|August 2, 2014|
Previously published on July 28, 2014
The Ohio Supreme Court issued its decision in Transtar Electric, Inc. v. A.E.M. Electric Servs. Corp., Slip Opinion 2014-Ohio-3095 on July 17, 2014. Although it does not change the underlying principles with respect to pay-when-paid vs. pay-if-paid provisions, the Court’s decision announces a bright-line rule that should simplify the issue.
Pay-when-paid vs. pay-if-paid
Generally, there are two types of contractual provisions that control how a general contractor pays a subcontractor. A pay-when-paid provision provides for a general contractor’s unconditional promise to pay the subcontractor, usually within a reasonable time to allow the general contractor to be paid. Conversely, a pay-if-paid provision provides for a general contractor’s conditional promise to pay the subcontractor only if the owner pays the general contractor, thereby shifting the risk of the owner’s nonpayment to the subcontractor.
Ohio courts have long held that in order to qualify as a pay-if-paid provision, the contract language must explicitly indicate that the parties intended that payment from the owner to the general contractor shall be a condition precedent to the general contractor’s obligation to pay the subcontractor. However, there was no bright-line rule to determine what contract language was sufficiently explicit to meet that standard. The Transtar decision creates such a bright-line rule.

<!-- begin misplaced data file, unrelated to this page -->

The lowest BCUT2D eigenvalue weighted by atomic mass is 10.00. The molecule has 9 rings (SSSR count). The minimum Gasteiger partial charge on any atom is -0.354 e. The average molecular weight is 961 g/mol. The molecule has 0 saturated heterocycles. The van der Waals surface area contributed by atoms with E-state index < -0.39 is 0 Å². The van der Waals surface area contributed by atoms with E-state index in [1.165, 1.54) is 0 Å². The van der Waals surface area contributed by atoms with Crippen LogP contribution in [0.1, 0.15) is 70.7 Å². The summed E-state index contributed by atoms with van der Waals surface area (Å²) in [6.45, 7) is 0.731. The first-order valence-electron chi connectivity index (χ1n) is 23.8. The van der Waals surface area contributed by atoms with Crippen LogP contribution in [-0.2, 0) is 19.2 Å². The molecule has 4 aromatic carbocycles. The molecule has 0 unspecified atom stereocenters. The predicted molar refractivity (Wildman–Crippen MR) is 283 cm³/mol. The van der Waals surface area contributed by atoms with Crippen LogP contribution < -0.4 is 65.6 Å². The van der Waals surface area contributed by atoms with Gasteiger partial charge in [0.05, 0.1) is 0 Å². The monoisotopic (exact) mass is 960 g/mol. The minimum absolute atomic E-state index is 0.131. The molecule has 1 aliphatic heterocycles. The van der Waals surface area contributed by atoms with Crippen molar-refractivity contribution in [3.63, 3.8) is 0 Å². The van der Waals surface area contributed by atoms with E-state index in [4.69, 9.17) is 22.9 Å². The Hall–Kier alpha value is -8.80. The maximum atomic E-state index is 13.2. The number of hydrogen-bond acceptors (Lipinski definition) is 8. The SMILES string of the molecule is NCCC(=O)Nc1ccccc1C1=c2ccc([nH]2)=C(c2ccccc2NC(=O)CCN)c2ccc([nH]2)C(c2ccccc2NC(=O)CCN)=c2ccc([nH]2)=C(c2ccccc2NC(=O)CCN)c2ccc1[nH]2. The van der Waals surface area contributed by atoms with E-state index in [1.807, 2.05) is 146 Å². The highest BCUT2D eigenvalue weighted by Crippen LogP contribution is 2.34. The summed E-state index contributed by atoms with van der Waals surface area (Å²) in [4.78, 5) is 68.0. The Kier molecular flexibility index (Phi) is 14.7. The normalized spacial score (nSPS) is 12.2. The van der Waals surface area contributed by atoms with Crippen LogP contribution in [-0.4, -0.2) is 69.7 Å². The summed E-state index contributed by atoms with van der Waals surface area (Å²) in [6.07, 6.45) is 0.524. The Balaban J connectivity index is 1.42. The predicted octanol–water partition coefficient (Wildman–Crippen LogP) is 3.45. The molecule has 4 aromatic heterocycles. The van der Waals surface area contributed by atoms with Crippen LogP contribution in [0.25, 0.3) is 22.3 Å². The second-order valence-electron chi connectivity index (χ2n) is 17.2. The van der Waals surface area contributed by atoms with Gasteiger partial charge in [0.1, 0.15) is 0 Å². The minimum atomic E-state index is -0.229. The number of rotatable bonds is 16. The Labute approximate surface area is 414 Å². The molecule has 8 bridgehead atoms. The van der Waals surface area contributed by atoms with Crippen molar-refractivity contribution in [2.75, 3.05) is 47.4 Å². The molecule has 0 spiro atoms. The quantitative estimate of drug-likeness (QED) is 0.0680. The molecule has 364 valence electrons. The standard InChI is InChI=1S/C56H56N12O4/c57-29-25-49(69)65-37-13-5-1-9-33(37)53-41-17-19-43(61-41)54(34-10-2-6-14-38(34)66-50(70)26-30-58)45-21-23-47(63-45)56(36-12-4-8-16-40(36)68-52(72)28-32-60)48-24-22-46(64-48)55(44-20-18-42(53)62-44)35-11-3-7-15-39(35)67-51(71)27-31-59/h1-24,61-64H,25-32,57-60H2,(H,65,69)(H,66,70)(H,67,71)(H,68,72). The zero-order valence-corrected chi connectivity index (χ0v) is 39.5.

"Condition precedent" is the bright-line rule
In Transtar, the general contractor, A.E.M., entered into a subcontract with Transtar for electrical services. The subcontract provided, in relevant part, as follows:
RECEIPT OF PAYMENT BY CONTRACTOR FROM OWNER FOR WORK PERFORMED BY SUBCONTRACTOR IS A CONDITION PRECEDENT TO PAYMENT BY CONTRACTOR TO SUBCONTRACTOR FOR THAT WORK.
A.E.M. refused to pay Transtar’s final three invoices because the owner had not paid A.E.M. When Transtar filed suit, A.E.M. defended on the basis of the contract language, arguing that it was an enforceable pay-if-paid provision. The trial court agreed, but the Sixth District Court of Appeals reversed, holding that “[i]t must be made plain, in plain language, that a subcontractor must look to the owner for payment[,]” and the language in the A.E.M.-Transtar contract does not meet that standard.
In a 5-2 decision, the Ohio Supreme Court reversed, finding that “[t]his provision means just what it says—that [the contractor’s] duty to pay [the subcontractor] is expressly conditioned on its own receipt of payment—thus evincing the parties’ unambiguous intent that each party assumes its own risk of loss if [the owner] becomes insolvent or otherwise defaults.” Perhaps more importantly, the Court held that “the use of the term ‘condition precedent’ negates the need for additional language to demonstrate the intent to transfer the risk.”
Thus, the Transtar decision provides certainty where previously there was much confusion. General and subcontractors alike, as well as contract drafters, now know that the use of the term “condition precedent” creates a valid and enforceable pay-if-paid provision. Such a bright-line rule should simplify contract drafting, negotiation, and enforcement.